The upshot is this: if you gain weight, do you really want to know?  And if you lose weight, don’t you already know? If the true goal is to focus on healthy eating and ultimate optimum body weight above all, can’t that be accomplished without the aid of a small, square, possibly incorrectly-calibrated mechanical object?

About three years ago, my older sister (let’s call her The Nurse) had a wicked crush on a coworker who didn’t happen to be her husband. And though nothing but a benign friendship ever came of it, she was consumed by guilt on a daily basis.  I mean that literally: she basically stopped eating food most of the day, and her guilt apparently ate up up excess body weight, somewhere in the vicinity of 60 pounds over 5 months. 

Did she use a scale to track this progress?  No, of course not; she wasn’t even aware of trying to lose weight initially.  Did she notice that the pounds had melted away?  Of course she did; her clothes hung like tarpaulins on her newly slimmer frame, she was forced to go out and purchase new clothing, even down to her operating room scrubs; and everyone she’d ever met in the world commented on how great she looked (ironic, huh, since she felt like crap about the illicit crush thing going on).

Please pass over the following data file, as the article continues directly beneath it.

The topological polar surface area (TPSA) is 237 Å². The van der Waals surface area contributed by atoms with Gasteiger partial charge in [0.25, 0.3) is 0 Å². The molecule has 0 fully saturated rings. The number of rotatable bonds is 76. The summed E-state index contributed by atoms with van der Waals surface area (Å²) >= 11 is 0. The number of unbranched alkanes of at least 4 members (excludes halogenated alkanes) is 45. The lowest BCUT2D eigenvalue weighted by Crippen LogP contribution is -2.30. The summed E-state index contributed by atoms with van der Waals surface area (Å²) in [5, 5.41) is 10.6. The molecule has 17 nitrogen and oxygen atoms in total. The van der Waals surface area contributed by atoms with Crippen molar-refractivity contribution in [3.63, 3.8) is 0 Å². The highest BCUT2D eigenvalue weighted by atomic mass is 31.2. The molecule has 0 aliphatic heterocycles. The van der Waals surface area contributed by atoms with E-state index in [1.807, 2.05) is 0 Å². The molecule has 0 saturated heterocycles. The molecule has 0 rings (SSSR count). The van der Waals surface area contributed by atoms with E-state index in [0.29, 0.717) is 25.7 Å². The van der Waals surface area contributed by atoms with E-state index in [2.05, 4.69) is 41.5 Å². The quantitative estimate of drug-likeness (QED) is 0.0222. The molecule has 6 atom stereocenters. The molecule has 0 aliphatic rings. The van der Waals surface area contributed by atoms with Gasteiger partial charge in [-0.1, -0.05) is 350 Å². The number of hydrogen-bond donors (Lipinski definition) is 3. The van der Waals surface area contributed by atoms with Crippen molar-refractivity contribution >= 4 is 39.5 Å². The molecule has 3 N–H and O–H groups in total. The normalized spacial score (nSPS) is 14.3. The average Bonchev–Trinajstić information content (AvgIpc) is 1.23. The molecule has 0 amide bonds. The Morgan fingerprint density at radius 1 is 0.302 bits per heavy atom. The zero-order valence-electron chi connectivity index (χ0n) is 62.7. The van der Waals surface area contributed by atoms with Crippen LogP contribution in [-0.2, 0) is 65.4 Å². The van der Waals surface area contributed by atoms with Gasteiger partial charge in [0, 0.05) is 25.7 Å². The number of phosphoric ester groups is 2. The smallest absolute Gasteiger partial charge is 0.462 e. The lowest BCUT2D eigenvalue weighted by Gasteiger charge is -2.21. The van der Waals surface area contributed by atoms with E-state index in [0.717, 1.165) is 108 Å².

In any case, here’s my point: if my quest is to become a “normal” eater, I need to behave like one.  And all the normal eaters I know don’t weigh themselves compulsively on a weekly/daily/hourly basis, if at all.   And as soon as I even write down that thought, I can feel the fear in the depth of my (all-too-expansive) stomach, conveying the message, “But if you don’t weigh yourself regularly, how will you put the kibosh on that rising number?  Won’t you just spiral out of control and suddenly start bingeing recklessly and gaining more and more without end?”  Uh, I hate to break it to you, stomach, but that’s what I seem to be doing, anyway, even with the weekly weigh-ins.

In the end, I’ve decided to keep up with the weekly Progress Tracker, mostly because I’ve set up the blog this way and have sworn to do so.  And knowing that the four of you are reading on a semi-regular basis does help me, to some extent, feel accountable.  (Though I’ve had friends on Weight Watchers tell me that the weekly weigh-in, in front of others, acts as motivation to keep them on track during the week, that’s never really seemed to work for me. Unfortunately, I’ve found that I need to tap into motivation from within myself, rather than from an exterior source, to stay on any kind of healthy eating plan). 

So, I guess it’s back to an earlier principle, picking oneself right back up and starting all over again as if nothing has happened.  And I do believe I’m going to tag that as my second “What Actually Works” strategy